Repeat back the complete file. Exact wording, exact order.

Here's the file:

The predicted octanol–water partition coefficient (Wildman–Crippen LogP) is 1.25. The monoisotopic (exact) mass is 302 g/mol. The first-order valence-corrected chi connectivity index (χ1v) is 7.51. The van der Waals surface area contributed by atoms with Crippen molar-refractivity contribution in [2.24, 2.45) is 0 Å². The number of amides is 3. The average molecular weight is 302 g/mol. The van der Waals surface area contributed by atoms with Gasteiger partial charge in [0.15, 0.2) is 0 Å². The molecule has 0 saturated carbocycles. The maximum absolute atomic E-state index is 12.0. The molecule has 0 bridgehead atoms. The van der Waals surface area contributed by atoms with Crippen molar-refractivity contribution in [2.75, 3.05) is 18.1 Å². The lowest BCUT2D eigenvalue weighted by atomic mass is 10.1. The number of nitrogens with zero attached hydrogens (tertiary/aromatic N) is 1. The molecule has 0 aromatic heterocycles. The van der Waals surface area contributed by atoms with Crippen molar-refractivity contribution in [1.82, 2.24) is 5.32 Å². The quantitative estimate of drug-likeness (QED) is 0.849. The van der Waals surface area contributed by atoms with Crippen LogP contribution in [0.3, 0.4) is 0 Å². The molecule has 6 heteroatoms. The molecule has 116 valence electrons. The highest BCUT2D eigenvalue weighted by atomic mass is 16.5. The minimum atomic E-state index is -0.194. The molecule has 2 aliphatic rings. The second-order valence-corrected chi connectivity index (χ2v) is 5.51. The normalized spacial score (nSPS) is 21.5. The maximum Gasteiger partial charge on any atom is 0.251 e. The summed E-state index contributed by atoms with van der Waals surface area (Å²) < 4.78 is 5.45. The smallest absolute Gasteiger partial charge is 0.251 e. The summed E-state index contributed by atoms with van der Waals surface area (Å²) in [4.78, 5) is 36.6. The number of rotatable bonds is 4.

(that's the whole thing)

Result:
The predicted octanol–water partition coefficient (Wildman–Crippen LogP) is 1.25. The monoisotopic (exact) mass is 302 g/mol. The first-order valence-corrected chi connectivity index (χ1v) is 7.51. The van der Waals surface area contributed by atoms with Crippen molar-refractivity contribution in [2.24, 2.45) is 0 Å². The number of amides is 3. The average molecular weight is 302 g/mol. The van der Waals surface area contributed by atoms with Gasteiger partial charge in [0.15, 0.2) is 0 Å². The molecule has 0 saturated carbocycles. The maximum absolute atomic E-state index is 12.0. The molecule has 0 bridgehead atoms. The van der Waals surface area contributed by atoms with Crippen molar-refractivity contribution in [2.75, 3.05) is 18.1 Å². The lowest BCUT2D eigenvalue weighted by atomic mass is 10.1. The number of nitrogens with zero attached hydrogens (tertiary/aromatic N) is 1. The molecule has 0 aromatic heterocycles. The van der Waals surface area contributed by atoms with Crippen molar-refractivity contribution in [1.82, 2.24) is 5.32 Å². The quantitative estimate of drug-likeness (QED) is 0.849. The van der Waals surface area contributed by atoms with Crippen LogP contribution in [0.3, 0.4) is 0 Å². The molecule has 6 heteroatoms. The molecule has 116 valence electrons. The highest BCUT2D eigenvalue weighted by atomic mass is 16.5. The minimum atomic E-state index is -0.194. The molecule has 2 aliphatic rings. The second-order valence-corrected chi connectivity index (χ2v) is 5.51. The normalized spacial score (nSPS) is 21.5. The maximum Gasteiger partial charge on any atom is 0.251 e. The summed E-state index contributed by atoms with van der Waals surface area (Å²) < 4.78 is 5.45. The smallest absolute Gasteiger partial charge is 0.251 e. The summed E-state index contributed by atoms with van der Waals surface area (Å²) in [4.78, 5) is 36.6. The number of rotatable bonds is 4.